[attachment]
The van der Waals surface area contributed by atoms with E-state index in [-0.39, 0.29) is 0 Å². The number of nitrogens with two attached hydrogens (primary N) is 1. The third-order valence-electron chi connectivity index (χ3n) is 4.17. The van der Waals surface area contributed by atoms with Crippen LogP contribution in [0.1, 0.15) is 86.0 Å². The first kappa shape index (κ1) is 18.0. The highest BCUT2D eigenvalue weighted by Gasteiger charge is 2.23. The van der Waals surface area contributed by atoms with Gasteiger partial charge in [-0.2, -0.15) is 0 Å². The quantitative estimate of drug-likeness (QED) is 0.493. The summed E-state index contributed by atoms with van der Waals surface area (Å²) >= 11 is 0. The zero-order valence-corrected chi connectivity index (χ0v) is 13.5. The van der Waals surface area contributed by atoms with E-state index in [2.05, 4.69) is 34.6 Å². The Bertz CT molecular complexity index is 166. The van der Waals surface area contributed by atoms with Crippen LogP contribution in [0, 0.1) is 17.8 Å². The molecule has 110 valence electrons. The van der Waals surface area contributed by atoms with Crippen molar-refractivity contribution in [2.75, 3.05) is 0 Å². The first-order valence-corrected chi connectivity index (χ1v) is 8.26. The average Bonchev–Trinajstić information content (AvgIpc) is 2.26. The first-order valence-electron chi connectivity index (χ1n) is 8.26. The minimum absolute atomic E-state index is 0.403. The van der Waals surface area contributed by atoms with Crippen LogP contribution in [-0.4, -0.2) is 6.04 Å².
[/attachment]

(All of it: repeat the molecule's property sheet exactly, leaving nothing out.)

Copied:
The van der Waals surface area contributed by atoms with E-state index in [-0.39, 0.29) is 0 Å². The number of nitrogens with two attached hydrogens (primary N) is 1. The third-order valence-electron chi connectivity index (χ3n) is 4.17. The van der Waals surface area contributed by atoms with Crippen LogP contribution in [0.1, 0.15) is 86.0 Å². The first kappa shape index (κ1) is 18.0. The highest BCUT2D eigenvalue weighted by Gasteiger charge is 2.23. The van der Waals surface area contributed by atoms with Gasteiger partial charge in [-0.2, -0.15) is 0 Å². The quantitative estimate of drug-likeness (QED) is 0.493. The summed E-state index contributed by atoms with van der Waals surface area (Å²) >= 11 is 0. The zero-order valence-corrected chi connectivity index (χ0v) is 13.5. The van der Waals surface area contributed by atoms with E-state index in [2.05, 4.69) is 34.6 Å². The Bertz CT molecular complexity index is 166. The van der Waals surface area contributed by atoms with Crippen LogP contribution in [0, 0.1) is 17.8 Å². The molecule has 110 valence electrons. The van der Waals surface area contributed by atoms with Crippen molar-refractivity contribution in [2.75, 3.05) is 0 Å². The first-order valence-corrected chi connectivity index (χ1v) is 8.26. The average Bonchev–Trinajstić information content (AvgIpc) is 2.26. The first-order valence-electron chi connectivity index (χ1n) is 8.26. The minimum absolute atomic E-state index is 0.403. The van der Waals surface area contributed by atoms with Crippen LogP contribution in [-0.4, -0.2) is 6.04 Å².